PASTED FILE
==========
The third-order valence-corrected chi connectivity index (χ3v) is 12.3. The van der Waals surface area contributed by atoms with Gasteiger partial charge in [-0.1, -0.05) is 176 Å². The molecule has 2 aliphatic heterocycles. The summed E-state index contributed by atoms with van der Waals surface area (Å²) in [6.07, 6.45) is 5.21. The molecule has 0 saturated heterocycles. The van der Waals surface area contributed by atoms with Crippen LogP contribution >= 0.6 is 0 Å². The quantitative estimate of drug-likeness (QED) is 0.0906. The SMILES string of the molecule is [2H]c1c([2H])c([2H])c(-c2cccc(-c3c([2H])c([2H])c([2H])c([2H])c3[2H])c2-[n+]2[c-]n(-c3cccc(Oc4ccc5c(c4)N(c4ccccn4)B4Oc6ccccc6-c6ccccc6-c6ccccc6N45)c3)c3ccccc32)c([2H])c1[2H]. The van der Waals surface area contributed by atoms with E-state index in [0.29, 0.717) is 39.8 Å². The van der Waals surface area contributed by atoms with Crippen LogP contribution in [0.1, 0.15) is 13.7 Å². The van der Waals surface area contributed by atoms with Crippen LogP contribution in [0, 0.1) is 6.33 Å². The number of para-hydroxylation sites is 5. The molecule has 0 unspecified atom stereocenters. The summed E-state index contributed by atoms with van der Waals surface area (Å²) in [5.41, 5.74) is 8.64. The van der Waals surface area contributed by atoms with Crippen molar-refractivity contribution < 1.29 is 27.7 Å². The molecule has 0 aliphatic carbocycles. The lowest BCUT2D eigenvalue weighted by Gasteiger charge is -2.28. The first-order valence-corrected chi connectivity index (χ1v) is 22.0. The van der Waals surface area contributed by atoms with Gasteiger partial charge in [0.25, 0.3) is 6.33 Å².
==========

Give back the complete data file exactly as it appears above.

The third-order valence-corrected chi connectivity index (χ3v) is 12.3. The van der Waals surface area contributed by atoms with Gasteiger partial charge in [-0.1, -0.05) is 176 Å². The molecule has 2 aliphatic heterocycles. The summed E-state index contributed by atoms with van der Waals surface area (Å²) in [6.07, 6.45) is 5.21. The molecule has 0 saturated heterocycles. The van der Waals surface area contributed by atoms with Crippen LogP contribution >= 0.6 is 0 Å². The quantitative estimate of drug-likeness (QED) is 0.0906. The SMILES string of the molecule is [2H]c1c([2H])c([2H])c(-c2cccc(-c3c([2H])c([2H])c([2H])c([2H])c3[2H])c2-[n+]2[c-]n(-c3cccc(Oc4ccc5c(c4)N(c4ccccn4)B4Oc6ccccc6-c6ccccc6-c6ccccc6N45)c3)c3ccccc32)c([2H])c1[2H]. The van der Waals surface area contributed by atoms with E-state index in [0.29, 0.717) is 39.8 Å². The van der Waals surface area contributed by atoms with Crippen LogP contribution in [0.1, 0.15) is 13.7 Å². The van der Waals surface area contributed by atoms with Crippen LogP contribution in [0, 0.1) is 6.33 Å². The number of para-hydroxylation sites is 5. The molecule has 0 unspecified atom stereocenters. The summed E-state index contributed by atoms with van der Waals surface area (Å²) in [5.41, 5.74) is 8.64. The van der Waals surface area contributed by atoms with Crippen molar-refractivity contribution < 1.29 is 27.7 Å². The molecule has 0 aliphatic carbocycles. The lowest BCUT2D eigenvalue weighted by Gasteiger charge is -2.28. The first-order valence-corrected chi connectivity index (χ1v) is 22.0. The van der Waals surface area contributed by atoms with Gasteiger partial charge in [0.25, 0.3) is 6.33 Å².